How to Train Your Dragon poster How to Train Your Dragon (PG) *** 1/2
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DreamWorks Animation films almost invariably rake in the dough, but quality is another matter entirely. For every solid entertainment like Shrek (the first two, at least) or Kung Fu Panda there comes a star-studded mediocrity such as Shark Tale or, worse still, Bee Movie. Happily, How to Train Your Dragon falls into the former category, rather surprisingly so considering the comparative under-hype--but, then, not so surprisingly so considering the guys at the helm are Chris Sanders and Dean DeBlois, the duo responsible for one of the more unexpected and irreverent delights from Disney in recent years, Lilo & Stitch. This film also centers on a misfit human-creature pair: Hiccup (voiced by Jay Baruchel--though the character bears an odd resemblance to John Krasinski), a geeky teen outcast who hardly lives up to the uber-macho, dragon-slaying Viking ideal as perfectly embodied by his warrior father (Gerard Butler, as usual much more effective in his natural accent); and a much-feared "Night Fury" dragon that Hiccup helps escape a trap. The secret bond that forms between Hiccup and "Toothless" (as he comes to name him) challenges his village's long-held notions about the beasts they hunt, and while the ensuing lesson may be more than a little cliché, the exuberant execution, infectious humor, and overwhelming charm are not. The voice actors are all well cast, and both they and the animators create likable, believable characters (Toothless may not utter a word, but he says a lot through some vividly simple expressions) that lend heart to the spectacular visuals. Digital 3D may still be a bit of a gimmick, but one cannot deny how the effects enhance the film's many action sequences and, most especially, the experience of the dragon flight scenes--though, as with any good film, everything would still play well in a standard 2D format. "Fun for the whole family" is such a corny and trite statement, but that's exactly what this rousing adventure is.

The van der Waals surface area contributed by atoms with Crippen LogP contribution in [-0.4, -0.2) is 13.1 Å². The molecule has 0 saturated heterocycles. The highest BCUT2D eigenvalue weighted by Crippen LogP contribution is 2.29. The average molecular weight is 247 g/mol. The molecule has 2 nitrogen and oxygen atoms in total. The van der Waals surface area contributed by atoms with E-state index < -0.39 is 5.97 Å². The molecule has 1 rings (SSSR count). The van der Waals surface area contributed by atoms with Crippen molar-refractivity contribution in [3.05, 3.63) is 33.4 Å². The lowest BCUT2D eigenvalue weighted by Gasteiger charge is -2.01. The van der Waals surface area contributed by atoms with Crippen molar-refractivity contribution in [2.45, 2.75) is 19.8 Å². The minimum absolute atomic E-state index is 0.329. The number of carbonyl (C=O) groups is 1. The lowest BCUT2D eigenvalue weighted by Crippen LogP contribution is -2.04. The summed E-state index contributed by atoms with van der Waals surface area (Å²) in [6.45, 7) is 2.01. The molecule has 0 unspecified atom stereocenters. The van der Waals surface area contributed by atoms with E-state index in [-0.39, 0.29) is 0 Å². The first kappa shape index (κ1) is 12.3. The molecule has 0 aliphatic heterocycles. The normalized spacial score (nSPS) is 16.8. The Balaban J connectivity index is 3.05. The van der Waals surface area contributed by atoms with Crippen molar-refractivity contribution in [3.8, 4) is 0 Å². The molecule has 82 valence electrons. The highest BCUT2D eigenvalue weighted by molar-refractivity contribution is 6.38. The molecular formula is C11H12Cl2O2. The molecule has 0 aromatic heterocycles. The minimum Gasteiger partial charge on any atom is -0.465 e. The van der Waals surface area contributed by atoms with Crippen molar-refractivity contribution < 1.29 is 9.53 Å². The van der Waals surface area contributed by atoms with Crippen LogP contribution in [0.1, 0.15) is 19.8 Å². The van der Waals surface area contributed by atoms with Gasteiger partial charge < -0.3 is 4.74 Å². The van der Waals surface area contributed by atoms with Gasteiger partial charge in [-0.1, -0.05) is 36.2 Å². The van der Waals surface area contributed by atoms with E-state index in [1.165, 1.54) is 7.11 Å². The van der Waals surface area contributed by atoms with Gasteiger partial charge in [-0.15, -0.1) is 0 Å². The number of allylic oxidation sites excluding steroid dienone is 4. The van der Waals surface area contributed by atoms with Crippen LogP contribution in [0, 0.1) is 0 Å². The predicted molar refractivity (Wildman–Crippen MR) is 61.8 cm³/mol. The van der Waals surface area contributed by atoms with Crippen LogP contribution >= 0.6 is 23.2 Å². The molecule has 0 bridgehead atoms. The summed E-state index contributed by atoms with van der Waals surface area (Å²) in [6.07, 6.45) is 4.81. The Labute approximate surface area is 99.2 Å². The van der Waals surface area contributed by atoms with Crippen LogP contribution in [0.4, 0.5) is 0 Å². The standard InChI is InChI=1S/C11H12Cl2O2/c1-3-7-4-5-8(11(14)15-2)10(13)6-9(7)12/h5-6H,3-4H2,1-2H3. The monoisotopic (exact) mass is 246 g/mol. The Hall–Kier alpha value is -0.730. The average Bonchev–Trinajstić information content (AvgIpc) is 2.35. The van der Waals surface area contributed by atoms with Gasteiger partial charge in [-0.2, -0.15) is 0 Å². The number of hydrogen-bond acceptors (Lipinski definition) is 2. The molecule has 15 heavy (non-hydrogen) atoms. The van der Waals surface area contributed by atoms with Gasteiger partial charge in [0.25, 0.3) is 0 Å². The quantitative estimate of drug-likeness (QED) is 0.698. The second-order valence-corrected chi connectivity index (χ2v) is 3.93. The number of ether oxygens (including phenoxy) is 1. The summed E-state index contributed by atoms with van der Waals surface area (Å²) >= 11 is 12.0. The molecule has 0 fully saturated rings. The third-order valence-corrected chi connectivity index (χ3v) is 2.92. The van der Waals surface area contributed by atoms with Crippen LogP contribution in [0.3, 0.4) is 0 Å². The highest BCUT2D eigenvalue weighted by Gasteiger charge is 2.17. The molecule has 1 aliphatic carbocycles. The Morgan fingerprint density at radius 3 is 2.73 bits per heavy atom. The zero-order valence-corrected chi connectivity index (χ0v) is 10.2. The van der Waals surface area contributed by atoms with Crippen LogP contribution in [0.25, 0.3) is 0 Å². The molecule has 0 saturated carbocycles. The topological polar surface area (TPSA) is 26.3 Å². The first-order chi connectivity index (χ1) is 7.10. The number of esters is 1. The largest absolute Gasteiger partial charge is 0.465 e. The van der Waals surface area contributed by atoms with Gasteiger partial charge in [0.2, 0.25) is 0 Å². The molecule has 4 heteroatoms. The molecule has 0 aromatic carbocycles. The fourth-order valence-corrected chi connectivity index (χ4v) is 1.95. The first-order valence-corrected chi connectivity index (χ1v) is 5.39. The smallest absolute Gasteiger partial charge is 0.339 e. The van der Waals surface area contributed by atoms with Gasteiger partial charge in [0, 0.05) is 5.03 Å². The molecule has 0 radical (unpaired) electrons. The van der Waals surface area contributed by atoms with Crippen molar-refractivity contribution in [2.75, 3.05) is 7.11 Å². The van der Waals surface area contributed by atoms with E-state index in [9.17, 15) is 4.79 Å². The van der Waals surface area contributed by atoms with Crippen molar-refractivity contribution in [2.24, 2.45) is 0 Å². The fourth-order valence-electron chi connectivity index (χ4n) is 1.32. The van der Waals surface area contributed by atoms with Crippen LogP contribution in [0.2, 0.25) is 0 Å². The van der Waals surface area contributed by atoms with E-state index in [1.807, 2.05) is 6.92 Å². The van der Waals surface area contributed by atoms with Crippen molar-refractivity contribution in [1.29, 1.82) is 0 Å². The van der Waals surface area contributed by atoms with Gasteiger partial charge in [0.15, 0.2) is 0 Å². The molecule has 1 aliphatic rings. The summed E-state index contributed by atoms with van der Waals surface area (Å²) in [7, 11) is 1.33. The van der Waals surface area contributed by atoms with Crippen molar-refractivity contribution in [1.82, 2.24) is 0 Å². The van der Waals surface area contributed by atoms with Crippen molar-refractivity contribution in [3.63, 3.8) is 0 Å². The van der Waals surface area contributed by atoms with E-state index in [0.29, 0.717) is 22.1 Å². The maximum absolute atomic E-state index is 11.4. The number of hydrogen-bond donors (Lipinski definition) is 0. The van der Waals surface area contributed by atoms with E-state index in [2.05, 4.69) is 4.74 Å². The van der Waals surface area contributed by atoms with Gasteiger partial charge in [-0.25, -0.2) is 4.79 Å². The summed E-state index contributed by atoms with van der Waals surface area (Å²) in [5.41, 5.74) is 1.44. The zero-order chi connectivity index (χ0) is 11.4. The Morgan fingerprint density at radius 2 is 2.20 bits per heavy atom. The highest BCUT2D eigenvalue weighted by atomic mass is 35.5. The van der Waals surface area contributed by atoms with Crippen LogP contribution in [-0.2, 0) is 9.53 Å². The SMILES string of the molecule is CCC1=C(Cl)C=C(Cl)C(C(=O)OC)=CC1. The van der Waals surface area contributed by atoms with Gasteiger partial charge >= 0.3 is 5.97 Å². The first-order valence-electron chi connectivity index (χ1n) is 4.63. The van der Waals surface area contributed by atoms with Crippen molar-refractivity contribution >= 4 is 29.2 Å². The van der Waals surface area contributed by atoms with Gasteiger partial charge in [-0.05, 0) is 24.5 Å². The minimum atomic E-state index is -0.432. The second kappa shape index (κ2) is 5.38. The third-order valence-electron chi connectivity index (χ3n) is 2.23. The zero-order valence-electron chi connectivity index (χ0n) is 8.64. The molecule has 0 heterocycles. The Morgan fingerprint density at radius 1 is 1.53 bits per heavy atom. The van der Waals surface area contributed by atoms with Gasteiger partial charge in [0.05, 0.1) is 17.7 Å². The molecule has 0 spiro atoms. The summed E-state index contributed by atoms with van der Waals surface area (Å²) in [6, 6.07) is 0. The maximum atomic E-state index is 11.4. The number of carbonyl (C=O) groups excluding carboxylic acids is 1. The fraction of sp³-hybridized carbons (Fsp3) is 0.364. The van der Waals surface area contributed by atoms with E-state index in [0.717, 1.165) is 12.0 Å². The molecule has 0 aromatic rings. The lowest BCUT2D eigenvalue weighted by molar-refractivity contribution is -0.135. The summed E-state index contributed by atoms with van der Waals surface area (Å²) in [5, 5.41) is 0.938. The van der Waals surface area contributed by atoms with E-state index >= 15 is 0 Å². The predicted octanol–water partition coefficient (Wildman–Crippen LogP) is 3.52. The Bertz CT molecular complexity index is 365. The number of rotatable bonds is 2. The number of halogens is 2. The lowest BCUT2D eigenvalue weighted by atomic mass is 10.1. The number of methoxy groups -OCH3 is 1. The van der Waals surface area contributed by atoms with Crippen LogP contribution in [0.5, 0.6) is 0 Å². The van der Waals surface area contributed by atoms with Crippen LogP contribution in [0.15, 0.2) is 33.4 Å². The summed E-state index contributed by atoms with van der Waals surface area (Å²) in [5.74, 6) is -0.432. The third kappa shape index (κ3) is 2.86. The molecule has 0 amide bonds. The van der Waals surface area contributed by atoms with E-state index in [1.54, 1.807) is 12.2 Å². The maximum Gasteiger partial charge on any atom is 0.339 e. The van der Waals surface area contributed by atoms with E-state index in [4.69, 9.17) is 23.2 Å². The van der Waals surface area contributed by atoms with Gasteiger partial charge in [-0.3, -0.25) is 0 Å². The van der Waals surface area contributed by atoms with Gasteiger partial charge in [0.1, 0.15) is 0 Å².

Hubble 3D poster Hubble 3D (G) ***
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Unlike the majority of the 3D narrative features currently flooding multiplex space of late, IMAX documentary films have always justified their use of 3D technology to give the viewer a uniquely immersive and intimate portrait of their subjects. And, indeed, Hubble 3D earns the whole grandiose "IMAX Experience" label by offering the viewer something beyond normal moviegoing. The film may really be about a crucial space shuttle mission to repair damage to the Earth-orbiting telescope of the title, and indeed that makes for an interesting central story, what makes the film such a spectacular experience are its outer space "flights" through actual three-dimensional photographic data captured from Hubble to the outer reaches of the universe. So unlike, say, the impressive underwater IMAX 3D documentaries released over the years, this one offers a uniquely thrilling virtual trip that one is unlikely to get to experience first hand--in this lifetime, at least.


The Last Song poster The Last Song (PG) no stars